Information and Power: Printing, Law, and the Making of Early Modern Chinese Legal Culture, 1644 to 1911


Henry Luce Foundation/ ACLS Program in China Studies Postdoctoral Fellowships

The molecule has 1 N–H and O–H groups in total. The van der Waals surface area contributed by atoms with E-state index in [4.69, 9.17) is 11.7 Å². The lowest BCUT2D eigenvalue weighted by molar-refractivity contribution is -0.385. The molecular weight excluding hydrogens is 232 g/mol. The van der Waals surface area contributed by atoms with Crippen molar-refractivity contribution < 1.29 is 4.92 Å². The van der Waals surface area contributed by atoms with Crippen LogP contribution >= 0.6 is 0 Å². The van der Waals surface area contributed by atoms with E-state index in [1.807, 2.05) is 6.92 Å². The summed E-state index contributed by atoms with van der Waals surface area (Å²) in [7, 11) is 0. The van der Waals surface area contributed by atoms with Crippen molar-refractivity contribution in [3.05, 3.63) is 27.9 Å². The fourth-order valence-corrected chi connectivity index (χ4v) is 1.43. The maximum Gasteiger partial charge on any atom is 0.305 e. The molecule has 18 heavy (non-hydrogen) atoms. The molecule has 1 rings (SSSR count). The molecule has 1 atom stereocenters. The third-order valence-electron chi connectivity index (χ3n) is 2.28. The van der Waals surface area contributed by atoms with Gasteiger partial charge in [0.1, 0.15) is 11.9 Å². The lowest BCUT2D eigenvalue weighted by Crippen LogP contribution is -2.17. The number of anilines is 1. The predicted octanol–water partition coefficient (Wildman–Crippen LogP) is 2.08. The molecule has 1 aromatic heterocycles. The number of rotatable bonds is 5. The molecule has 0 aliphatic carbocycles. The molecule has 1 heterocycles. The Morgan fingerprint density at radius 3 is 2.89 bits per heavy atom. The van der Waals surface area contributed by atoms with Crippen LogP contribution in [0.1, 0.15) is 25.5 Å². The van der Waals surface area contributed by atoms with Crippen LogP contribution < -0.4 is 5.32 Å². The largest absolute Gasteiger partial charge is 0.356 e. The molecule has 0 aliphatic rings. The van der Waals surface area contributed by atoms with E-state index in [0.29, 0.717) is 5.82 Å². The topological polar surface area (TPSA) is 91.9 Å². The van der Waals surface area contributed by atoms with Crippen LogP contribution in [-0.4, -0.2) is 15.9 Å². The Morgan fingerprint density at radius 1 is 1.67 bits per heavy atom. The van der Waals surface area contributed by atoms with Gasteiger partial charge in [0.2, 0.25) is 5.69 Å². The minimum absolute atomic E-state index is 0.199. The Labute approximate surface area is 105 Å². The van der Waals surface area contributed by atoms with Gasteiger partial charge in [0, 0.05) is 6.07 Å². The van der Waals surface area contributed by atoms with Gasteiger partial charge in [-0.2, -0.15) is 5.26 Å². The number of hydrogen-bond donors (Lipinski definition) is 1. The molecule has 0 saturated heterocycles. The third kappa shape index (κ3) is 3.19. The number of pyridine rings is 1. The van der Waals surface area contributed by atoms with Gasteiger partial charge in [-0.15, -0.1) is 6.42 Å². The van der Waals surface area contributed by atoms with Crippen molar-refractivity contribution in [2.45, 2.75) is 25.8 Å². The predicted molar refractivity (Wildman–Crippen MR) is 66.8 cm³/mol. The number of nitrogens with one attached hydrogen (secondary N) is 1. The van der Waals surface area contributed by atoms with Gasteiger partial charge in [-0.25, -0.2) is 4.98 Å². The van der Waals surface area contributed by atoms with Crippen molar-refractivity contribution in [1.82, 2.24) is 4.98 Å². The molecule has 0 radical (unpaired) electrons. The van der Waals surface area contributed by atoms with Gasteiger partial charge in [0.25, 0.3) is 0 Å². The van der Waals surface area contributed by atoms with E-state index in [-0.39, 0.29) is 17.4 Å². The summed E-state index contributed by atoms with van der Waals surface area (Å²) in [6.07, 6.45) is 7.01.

This research focuses on the production and reception of legal knowledge, and the role of legal information in the formation of early modern Chinese legal culture. Combined the methodologies used in the fields of print culture and legal history, I argue that commercial publishers had greater power and influence in producing authoritative legal texts than official publishers. Commercial publishers and the book market, rather than the Qing state, played the leading role in the dissemination of accurate legal information. Qing people had access to accurate legal information through commercial legal imprints and community legal lectures, and many of them were quite familiar with the laws. The commercial printing revolution fundamentally transformed China’s judicial system and legal culture.